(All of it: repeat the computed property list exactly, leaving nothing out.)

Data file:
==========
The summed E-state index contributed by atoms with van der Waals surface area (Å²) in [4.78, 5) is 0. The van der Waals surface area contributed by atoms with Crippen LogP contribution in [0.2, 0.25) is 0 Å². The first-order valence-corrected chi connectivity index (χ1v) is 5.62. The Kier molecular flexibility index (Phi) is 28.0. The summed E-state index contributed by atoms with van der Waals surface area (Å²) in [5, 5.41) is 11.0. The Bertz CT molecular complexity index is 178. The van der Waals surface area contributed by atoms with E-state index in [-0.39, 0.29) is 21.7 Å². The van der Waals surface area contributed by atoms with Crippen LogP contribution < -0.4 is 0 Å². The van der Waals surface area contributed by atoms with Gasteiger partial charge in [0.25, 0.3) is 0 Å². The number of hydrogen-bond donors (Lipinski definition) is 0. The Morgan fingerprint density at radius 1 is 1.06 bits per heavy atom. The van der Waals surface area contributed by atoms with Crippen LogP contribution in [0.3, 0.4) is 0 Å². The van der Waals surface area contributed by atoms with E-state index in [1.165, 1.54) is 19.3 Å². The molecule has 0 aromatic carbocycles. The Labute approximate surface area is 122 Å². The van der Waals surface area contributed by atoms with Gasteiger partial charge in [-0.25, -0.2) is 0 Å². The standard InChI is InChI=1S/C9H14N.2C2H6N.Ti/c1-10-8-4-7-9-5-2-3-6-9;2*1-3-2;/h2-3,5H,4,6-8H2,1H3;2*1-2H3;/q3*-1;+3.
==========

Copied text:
The summed E-state index contributed by atoms with van der Waals surface area (Å²) in [4.78, 5) is 0. The van der Waals surface area contributed by atoms with Crippen LogP contribution in [0.2, 0.25) is 0 Å². The first-order valence-corrected chi connectivity index (χ1v) is 5.62. The Kier molecular flexibility index (Phi) is 28.0. The summed E-state index contributed by atoms with van der Waals surface area (Å²) in [5, 5.41) is 11.0. The Bertz CT molecular complexity index is 178. The van der Waals surface area contributed by atoms with E-state index in [-0.39, 0.29) is 21.7 Å². The van der Waals surface area contributed by atoms with Crippen LogP contribution < -0.4 is 0 Å². The van der Waals surface area contributed by atoms with Gasteiger partial charge in [0.25, 0.3) is 0 Å². The number of hydrogen-bond donors (Lipinski definition) is 0. The Morgan fingerprint density at radius 1 is 1.06 bits per heavy atom. The van der Waals surface area contributed by atoms with Crippen LogP contribution in [0.3, 0.4) is 0 Å². The van der Waals surface area contributed by atoms with E-state index in [1.165, 1.54) is 19.3 Å². The molecule has 0 aromatic carbocycles. The Labute approximate surface area is 122 Å². The van der Waals surface area contributed by atoms with Gasteiger partial charge in [-0.25, -0.2) is 0 Å². The standard InChI is InChI=1S/C9H14N.2C2H6N.Ti/c1-10-8-4-7-9-5-2-3-6-9;2*1-3-2;/h2-3,5H,4,6-8H2,1H3;2*1-2H3;/q3*-1;+3.